Funny what you find in old drawers…
So I’m deep into fixing and rebuilding my website. This means that I go through and dredge up all of my old files and drawing drawers to see what I can make presentable to post and show off my abilities. Its kinda funny what you find. I find some old freelance jobs that I had totally forgotten about. I find others that I wish I could have forgotten.
Sometimes I see old drawings and wonder, “did I really draw that?” That reaction is either because its cringe worthy or in a surprisingly good way, its a forgotten treasure. The latter has been occurring as I go through old college figure drawing studies. They aren’t the best figure drawings in the world, but they are good enough for me to question whether I would still be able to draw like that. I haven’t done figure drawing for years. It makes me kick myself and scold myself for not keeping it up, kinda like the way you wish you would have kept up those piano lessons from when you were a kid. I wonder where I could be in my figure skills if I would have kept it up.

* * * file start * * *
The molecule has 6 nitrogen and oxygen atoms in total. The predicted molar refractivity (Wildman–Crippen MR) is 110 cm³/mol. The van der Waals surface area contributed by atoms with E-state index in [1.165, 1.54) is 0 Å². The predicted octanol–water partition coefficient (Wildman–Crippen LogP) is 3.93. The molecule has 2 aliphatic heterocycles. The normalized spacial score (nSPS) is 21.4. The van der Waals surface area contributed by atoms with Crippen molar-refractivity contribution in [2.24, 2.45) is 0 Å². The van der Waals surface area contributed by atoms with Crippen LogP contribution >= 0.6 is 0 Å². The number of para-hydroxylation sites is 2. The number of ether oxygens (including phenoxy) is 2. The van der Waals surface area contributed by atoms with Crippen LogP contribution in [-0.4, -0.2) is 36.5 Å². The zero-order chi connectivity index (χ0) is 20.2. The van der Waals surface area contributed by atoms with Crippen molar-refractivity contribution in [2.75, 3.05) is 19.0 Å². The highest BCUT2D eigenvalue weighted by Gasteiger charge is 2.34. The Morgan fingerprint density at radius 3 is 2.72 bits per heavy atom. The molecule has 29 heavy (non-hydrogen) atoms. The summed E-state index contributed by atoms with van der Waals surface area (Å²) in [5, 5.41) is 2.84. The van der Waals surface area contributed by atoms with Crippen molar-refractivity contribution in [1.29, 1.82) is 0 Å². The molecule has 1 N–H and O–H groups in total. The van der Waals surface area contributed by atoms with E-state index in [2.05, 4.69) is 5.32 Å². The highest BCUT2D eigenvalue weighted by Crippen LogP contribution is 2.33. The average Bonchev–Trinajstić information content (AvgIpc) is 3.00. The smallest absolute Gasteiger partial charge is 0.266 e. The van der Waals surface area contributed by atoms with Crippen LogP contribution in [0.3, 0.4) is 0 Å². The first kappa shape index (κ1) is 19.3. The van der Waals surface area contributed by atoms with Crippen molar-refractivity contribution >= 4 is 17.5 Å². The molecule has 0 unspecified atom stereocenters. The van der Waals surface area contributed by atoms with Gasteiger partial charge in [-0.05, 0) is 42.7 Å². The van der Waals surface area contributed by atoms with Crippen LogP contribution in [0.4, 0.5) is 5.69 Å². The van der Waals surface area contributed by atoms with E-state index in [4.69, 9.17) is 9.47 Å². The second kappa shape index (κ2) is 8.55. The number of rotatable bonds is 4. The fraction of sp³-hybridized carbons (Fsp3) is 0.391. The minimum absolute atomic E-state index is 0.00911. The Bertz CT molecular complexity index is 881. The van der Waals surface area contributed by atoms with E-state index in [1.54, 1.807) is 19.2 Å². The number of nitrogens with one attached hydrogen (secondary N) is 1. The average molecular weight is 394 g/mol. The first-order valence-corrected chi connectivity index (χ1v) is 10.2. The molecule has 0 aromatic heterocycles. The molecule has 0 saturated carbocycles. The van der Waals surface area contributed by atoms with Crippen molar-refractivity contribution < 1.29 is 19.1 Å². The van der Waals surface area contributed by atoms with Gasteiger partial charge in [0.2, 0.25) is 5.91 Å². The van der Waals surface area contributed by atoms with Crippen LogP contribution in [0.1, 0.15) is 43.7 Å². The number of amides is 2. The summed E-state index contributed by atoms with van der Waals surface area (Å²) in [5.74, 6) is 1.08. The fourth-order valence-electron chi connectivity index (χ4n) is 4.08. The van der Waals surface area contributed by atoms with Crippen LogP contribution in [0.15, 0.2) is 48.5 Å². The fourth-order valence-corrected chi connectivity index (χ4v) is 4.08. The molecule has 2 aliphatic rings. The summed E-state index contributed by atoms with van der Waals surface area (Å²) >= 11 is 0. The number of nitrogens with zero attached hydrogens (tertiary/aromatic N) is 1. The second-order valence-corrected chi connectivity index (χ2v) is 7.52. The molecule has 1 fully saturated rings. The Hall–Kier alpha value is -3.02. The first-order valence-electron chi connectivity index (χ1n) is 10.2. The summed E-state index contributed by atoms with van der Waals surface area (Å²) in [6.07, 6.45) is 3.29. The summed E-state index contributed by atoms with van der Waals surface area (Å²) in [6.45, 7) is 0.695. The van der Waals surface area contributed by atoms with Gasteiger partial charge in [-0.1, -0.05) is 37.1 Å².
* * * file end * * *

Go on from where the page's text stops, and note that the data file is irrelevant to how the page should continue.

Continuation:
Figure drawing is about as important a practice you can do as an artist. It will help all aspects of your art whether you are drawing a monster, a horse, or even a car or building – figure drawing will make you better at it. You may ask how drawing people well will help you draw a car well. The answer is that figure drawing more than anything, will help you learn to see. It will help you learn proportion, shape, shade, flow, and harmony. It will help you learn beauty in all things, even imperfection.
I’m writing this post to myself as much as anyone. I know that I need to set aside time each day to do more figure studies. Hopefully I will kick myself enough to follow through. I know it will benefit my work more than anything, even though I work in stylized art more than realistic. You have to know reality before you can successfully bend it.